Two things that everyone knows: poorer areas have lower voting turnouts than richer areas, and safer seats have lower turnouts than marginals.
I’ve looked at these effects in this general election: they both exist, but one is much bigger than the other. I used data on 2010 election turnout, 2005 election closeness and the April 2010 Jobseeker’s Allowance claimant count for each constituency in Britain.
The JSA numbers are hardly a perfect guide to unemployment, but they’re all I can find available on a constituency basis, and the result is striking:
The dots are mostly grouped pretty closely around a very clear line; the correlation between unemployment and turnout is -0.76. So some of those most affected by government policy are least likely to vote.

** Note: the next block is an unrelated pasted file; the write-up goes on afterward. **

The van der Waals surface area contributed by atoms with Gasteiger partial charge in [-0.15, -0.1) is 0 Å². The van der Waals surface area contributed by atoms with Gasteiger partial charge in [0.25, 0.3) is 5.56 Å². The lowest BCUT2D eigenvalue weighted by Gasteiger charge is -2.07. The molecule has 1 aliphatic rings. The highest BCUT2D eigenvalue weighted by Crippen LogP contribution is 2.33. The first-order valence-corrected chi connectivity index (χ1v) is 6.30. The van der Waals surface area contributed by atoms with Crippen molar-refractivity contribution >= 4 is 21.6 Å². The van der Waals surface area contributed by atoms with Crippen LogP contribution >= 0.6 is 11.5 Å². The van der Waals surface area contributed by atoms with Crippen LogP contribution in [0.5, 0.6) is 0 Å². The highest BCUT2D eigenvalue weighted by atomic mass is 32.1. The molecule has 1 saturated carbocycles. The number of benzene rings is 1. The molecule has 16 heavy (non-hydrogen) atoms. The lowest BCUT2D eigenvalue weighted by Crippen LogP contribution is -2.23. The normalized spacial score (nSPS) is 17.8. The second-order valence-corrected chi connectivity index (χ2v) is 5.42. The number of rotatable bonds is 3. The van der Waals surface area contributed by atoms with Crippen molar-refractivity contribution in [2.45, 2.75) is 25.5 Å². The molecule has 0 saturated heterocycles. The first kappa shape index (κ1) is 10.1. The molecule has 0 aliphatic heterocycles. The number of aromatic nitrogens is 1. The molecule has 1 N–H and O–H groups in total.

As for the safeness or marginality of a seat, here the correlation with turnout is still significant, but a much more modest -0.45:
There’s still a clear tendency, but the dots are mostly a lot farther from the line of best fit than they are in the unemployment chart. (The correlation between turnout and 2010 majority is a even feebler -0.13.)
So to all those electoral reformers who say that abolishing ultra-safe seats would boost turnout: on these figures, abolishing pockets of high unemployment would boost it even more. And it might even be a good thing in itself.